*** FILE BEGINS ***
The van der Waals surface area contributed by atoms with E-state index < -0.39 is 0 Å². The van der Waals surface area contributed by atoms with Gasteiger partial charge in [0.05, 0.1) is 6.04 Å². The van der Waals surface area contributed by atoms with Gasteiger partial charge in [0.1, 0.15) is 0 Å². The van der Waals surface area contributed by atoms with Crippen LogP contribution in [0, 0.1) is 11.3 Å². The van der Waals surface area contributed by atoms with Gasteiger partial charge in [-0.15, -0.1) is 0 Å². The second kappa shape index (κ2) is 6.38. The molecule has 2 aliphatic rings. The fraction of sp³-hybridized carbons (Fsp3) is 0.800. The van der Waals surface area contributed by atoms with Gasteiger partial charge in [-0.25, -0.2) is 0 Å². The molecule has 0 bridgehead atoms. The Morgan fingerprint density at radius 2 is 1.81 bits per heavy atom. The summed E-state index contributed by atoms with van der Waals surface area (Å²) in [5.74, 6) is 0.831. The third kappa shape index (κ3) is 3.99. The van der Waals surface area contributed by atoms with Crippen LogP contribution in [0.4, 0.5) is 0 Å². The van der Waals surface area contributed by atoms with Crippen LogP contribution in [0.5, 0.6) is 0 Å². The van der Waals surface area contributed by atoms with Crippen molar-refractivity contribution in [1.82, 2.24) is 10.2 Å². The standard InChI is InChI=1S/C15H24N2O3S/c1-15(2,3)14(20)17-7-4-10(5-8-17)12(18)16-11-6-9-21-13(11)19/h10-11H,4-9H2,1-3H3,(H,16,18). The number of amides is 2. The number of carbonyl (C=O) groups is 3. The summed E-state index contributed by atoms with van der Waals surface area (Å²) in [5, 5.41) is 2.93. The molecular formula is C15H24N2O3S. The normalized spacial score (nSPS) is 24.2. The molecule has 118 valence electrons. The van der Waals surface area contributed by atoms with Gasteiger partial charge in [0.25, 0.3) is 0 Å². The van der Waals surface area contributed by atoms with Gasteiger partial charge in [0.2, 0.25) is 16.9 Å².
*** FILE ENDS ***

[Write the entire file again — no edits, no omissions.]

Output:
The van der Waals surface area contributed by atoms with E-state index < -0.39 is 0 Å². The van der Waals surface area contributed by atoms with Gasteiger partial charge in [0.05, 0.1) is 6.04 Å². The van der Waals surface area contributed by atoms with Gasteiger partial charge in [0.1, 0.15) is 0 Å². The van der Waals surface area contributed by atoms with Crippen LogP contribution in [0, 0.1) is 11.3 Å². The van der Waals surface area contributed by atoms with Gasteiger partial charge in [-0.15, -0.1) is 0 Å². The second kappa shape index (κ2) is 6.38. The molecule has 2 aliphatic rings. The fraction of sp³-hybridized carbons (Fsp3) is 0.800. The van der Waals surface area contributed by atoms with Gasteiger partial charge in [-0.25, -0.2) is 0 Å². The molecule has 0 bridgehead atoms. The Morgan fingerprint density at radius 2 is 1.81 bits per heavy atom. The summed E-state index contributed by atoms with van der Waals surface area (Å²) in [5.74, 6) is 0.831. The third kappa shape index (κ3) is 3.99. The van der Waals surface area contributed by atoms with Crippen LogP contribution in [0.4, 0.5) is 0 Å². The van der Waals surface area contributed by atoms with Crippen LogP contribution in [0.5, 0.6) is 0 Å². The van der Waals surface area contributed by atoms with Crippen molar-refractivity contribution in [1.82, 2.24) is 10.2 Å². The standard InChI is InChI=1S/C15H24N2O3S/c1-15(2,3)14(20)17-7-4-10(5-8-17)12(18)16-11-6-9-21-13(11)19/h10-11H,4-9H2,1-3H3,(H,16,18). The number of amides is 2. The number of carbonyl (C=O) groups is 3. The summed E-state index contributed by atoms with van der Waals surface area (Å²) in [5, 5.41) is 2.93. The molecular formula is C15H24N2O3S. The normalized spacial score (nSPS) is 24.2. The molecule has 118 valence electrons. The van der Waals surface area contributed by atoms with Gasteiger partial charge in [0.25, 0.3) is 0 Å². The van der Waals surface area contributed by atoms with Gasteiger partial charge in [0.2, 0.25) is 16.9 Å².